Before we arrived in Arezzo we were determined not to spend all our time hanging out speaking English with other ex-pats. We wanted to come to Italy to be with the Italians. Life, however, has a funny way of giving you the unexpected. As it turns out we have developed a wonderfully supportive community with our fellow students at Cultura Italiana where we take our language classes twice a week. The school offers so much more than “just” language classes. With field trips, movie screenings, cooking classes, and various social gatherings, the school has become our home away from home.
We learn from our teachers how to construct intelligent Italian phrases, as well as answers to cultural enigmas. For example, we were perplexed by the fact that all the signs for the tobacco shops say Sali e Tabacchi (Salt and Tobacco). Why the salt? Thanks to our teacher, Monica, we learned that this is because until about the 1960’s salt was government-controlled merchandise (who knew?!?). Even though salt is now readily available in grocery stores, Monica’s grandmother still goes the Tabacchi to buy her salt, because that’s what she’s always done.
The students at the school come from all over the world to study here. We have been surprised to find that Americans are rare among them. We’ve met people from South Africa, France, Slovakia, Ireland, Russia, Brazil, Japan, Holland, and Germany. Some students come to study for a full year, taking intensive classes 5 days a week. Others come for a shorter period of time, anywhere from a week to a couple of months. Each person leaves a strong impression and becomes part of the family for the time we’re together. The one thing that binds us all together is our passion for the language and culture of Italy, and an eagerness to try something new. Recently we’ve begun getting together on our own outside of the school just to hang out and practice our Italian. Usually at a restaurant – this IS Italy, after all.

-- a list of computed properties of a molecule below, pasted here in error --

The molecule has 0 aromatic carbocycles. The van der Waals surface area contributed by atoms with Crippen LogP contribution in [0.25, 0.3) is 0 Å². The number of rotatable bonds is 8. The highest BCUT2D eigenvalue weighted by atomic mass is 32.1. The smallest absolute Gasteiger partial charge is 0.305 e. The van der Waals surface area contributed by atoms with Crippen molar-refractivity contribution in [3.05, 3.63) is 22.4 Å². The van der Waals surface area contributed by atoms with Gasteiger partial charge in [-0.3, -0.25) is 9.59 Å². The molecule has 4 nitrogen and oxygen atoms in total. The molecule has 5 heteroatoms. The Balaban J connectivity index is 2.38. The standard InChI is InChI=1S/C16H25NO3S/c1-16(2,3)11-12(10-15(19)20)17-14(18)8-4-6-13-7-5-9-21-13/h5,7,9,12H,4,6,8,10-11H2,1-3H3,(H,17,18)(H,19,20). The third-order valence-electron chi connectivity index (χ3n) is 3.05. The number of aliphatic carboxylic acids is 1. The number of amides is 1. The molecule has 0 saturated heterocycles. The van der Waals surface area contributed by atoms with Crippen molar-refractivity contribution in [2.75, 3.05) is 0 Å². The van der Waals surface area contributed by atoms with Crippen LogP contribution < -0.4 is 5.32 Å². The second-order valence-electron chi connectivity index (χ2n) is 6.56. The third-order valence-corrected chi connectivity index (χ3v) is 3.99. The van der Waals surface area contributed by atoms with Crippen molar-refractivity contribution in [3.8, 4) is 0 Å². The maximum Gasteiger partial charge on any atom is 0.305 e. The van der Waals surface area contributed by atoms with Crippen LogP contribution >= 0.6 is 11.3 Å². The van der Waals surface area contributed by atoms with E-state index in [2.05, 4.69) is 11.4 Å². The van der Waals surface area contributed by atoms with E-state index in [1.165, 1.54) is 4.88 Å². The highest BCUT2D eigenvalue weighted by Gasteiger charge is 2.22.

Naturally we get closer to the students who have been here longer. When Eriko left in December after her stay of several months, we were all sad to see her go, and still pine for her return. This week another student, Felipe, left and even though he was only here for one month he made a strong impression on each of us with his curious, open and charismatic personality. We arranged a good-bye lunch for him, and he invited the two women (mother and daughter) who were his hosts during his stay.
|photo courtesy of Masae|
After lunch we all accompanied him to the train station. Because it was a day that the train employees were on strike we didn’t know when a train would actually arrive. To pass the time we told stories and jokes (in Italian), and played the “tell-a story-in-a-round” game in which each person contributes a part of the tale. When a train finally arrived we were amazed to see we had been at the station for over 2 hours.
Our dearest friends are Eva and Simone.
He’s an Aretino (someone from Arezzo), she’s Slovakian. They met in Spain and they arrived here about a month before us. Eva was taking classes at our school when we first met her. We bonded immediately. Since then she and Simone have become close friends.
We feel so incredibly fortunate to be surrounded by this community of supportive, like-minded people – learning the language and culture together. It turns out that we’re hanging out largely with other ex-pats after all, but we’re not speaking English!